Also known as:
Madeira winter cherry
Origin: South America
Regional Pest Management Plan (RPMP) status
- Not a legally declared pest
Erect perennial shrub < 1.2 m tall. Stems are wiry and much-branched. Leaves are dark green, < 12 x 3 cm, usually lanceolate and alternate. Flowers are white with yellow anthers, star-shaped and borne in October – May. Fruits are glossy red-orange berries < 2 cm in diameter.
What you need to know
Although Jerusalem cherry is not a legally declared pest plant, it may still be invasive in some situations. Consider lower-risk alternatives for your garden, such as native plants.
Forest, shrubland, open areas, riparian margins.
Seeds dispersed by birds, water and soil movement. Human-mediated dispersal through dumping of garden waste.
Impact on environment
Can form dense stands and compete with native vegetation. Poisonous to pets, livestock and humans.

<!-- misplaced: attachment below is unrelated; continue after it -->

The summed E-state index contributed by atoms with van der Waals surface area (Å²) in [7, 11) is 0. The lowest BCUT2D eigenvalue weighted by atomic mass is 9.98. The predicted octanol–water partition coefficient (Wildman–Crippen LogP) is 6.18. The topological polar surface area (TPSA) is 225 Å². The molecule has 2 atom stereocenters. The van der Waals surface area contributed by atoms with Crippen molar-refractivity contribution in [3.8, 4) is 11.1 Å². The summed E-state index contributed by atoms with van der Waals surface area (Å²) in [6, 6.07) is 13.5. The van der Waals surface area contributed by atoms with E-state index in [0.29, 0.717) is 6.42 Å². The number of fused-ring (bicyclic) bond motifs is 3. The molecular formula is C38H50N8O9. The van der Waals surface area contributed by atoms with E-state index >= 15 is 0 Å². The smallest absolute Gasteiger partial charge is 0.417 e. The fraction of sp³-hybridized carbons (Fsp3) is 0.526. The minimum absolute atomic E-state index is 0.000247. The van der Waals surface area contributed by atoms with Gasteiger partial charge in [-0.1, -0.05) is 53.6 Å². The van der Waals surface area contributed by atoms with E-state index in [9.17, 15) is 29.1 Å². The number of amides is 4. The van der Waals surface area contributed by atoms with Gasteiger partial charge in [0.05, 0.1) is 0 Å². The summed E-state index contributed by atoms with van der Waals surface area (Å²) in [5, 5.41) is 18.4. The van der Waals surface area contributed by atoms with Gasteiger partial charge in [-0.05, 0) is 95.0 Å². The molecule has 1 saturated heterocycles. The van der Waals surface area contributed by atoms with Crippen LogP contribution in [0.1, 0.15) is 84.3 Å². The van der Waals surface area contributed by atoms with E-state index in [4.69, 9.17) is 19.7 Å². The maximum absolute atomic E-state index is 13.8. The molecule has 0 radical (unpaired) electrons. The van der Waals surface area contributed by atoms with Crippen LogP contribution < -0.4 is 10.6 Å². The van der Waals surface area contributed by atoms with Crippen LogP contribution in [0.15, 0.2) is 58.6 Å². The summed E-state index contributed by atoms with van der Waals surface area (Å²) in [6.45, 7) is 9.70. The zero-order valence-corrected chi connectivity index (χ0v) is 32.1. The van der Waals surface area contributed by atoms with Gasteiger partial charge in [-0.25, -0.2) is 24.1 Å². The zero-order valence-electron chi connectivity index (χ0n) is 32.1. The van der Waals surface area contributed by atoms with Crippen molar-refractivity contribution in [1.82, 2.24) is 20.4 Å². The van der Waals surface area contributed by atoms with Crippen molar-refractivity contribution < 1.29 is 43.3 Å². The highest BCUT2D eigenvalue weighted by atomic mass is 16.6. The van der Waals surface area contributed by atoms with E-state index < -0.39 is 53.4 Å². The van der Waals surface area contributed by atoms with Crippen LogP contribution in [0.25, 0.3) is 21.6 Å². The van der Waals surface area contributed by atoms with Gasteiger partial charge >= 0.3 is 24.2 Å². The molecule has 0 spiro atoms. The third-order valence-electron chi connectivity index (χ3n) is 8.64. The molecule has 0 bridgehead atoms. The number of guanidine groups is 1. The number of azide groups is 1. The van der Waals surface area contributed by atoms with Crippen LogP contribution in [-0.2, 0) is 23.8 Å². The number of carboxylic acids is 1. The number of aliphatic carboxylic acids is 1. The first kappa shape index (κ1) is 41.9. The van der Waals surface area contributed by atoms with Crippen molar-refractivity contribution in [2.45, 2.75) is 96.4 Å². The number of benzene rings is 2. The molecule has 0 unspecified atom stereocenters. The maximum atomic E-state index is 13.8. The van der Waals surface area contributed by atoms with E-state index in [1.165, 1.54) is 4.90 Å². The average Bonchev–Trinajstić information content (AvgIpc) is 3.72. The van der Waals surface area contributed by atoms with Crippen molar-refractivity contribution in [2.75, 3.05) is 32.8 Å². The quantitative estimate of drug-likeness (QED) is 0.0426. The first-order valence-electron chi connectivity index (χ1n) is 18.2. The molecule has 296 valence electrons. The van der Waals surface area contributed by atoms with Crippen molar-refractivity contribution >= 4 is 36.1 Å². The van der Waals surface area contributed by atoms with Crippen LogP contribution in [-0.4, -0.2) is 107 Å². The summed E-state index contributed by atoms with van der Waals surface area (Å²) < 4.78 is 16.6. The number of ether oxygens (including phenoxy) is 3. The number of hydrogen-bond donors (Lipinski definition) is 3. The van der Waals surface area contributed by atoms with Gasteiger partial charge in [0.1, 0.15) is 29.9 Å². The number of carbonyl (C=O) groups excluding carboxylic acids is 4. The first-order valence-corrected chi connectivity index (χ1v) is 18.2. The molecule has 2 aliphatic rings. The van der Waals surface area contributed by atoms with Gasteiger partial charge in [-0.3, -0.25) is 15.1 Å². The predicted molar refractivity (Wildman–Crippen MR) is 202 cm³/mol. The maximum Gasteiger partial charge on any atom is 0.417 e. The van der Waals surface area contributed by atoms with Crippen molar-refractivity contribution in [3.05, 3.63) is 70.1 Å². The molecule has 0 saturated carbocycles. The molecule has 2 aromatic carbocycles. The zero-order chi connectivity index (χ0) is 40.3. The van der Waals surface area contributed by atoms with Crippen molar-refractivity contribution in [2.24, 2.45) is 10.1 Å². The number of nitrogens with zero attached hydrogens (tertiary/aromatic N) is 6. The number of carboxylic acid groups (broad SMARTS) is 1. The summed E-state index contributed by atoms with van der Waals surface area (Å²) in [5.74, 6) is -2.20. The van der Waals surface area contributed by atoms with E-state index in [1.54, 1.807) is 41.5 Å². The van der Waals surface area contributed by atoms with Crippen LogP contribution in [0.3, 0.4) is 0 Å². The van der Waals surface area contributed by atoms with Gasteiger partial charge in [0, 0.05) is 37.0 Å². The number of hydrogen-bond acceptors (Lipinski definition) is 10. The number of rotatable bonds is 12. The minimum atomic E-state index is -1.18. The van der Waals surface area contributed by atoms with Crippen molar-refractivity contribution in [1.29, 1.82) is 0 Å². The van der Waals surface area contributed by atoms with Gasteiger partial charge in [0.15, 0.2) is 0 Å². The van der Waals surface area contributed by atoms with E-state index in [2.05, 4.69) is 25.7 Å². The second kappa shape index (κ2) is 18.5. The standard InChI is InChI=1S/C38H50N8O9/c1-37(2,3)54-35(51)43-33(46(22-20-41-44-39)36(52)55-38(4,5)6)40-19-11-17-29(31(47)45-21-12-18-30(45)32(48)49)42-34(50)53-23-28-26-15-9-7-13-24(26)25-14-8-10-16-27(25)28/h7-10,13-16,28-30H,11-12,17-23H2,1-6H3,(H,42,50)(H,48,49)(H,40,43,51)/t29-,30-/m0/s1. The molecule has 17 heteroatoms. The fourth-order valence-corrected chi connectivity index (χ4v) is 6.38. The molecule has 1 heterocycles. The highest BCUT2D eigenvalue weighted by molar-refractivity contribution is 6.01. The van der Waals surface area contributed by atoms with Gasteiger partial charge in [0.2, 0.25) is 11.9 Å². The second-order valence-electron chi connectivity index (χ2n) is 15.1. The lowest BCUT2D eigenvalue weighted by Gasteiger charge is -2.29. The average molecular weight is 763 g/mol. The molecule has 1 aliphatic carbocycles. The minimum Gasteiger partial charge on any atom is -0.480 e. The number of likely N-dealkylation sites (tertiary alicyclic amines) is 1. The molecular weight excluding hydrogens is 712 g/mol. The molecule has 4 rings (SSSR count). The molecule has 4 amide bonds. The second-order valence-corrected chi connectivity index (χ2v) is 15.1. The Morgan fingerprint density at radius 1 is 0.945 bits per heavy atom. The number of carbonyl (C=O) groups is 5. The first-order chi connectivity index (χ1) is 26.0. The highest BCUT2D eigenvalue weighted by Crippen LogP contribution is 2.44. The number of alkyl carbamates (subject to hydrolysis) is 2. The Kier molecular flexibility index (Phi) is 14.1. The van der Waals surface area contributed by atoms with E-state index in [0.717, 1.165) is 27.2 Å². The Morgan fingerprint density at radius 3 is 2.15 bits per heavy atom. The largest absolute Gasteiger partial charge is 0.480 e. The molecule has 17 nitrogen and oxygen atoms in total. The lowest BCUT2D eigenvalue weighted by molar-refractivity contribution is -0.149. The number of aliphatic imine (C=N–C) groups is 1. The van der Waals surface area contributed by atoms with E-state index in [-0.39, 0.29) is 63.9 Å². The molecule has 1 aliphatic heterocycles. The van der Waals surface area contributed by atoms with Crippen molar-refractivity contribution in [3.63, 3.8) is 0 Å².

Follow up treated areas 3 times per year. Encourage natural regeneration of native plants or replant treated areas where possible after 2-3 treatments to establish dense ground cover and minimise reinvasion.
Method: Dig or pull out.
Plant parts requiring disposal: Seeds.
Disposal options: Remove to greenwaste or landfill if practical.
Biocontrol is currently not available for this species.
Community agrichemical control recommendations
No qualifications: Cut stump and paste freshly cut base of stems with glyphosate gel. Foliar spray with 100ml glyphosate green per 10L of water.
Certified Handler/Experienced agrichemical user: Foliar spray with 100ml glyphosate green per 10L of water and 20ml penetrant.
Caution: When using any herbicide or pesticide please read the label thoroughly to ensure that all instructions and safety requirements are followed.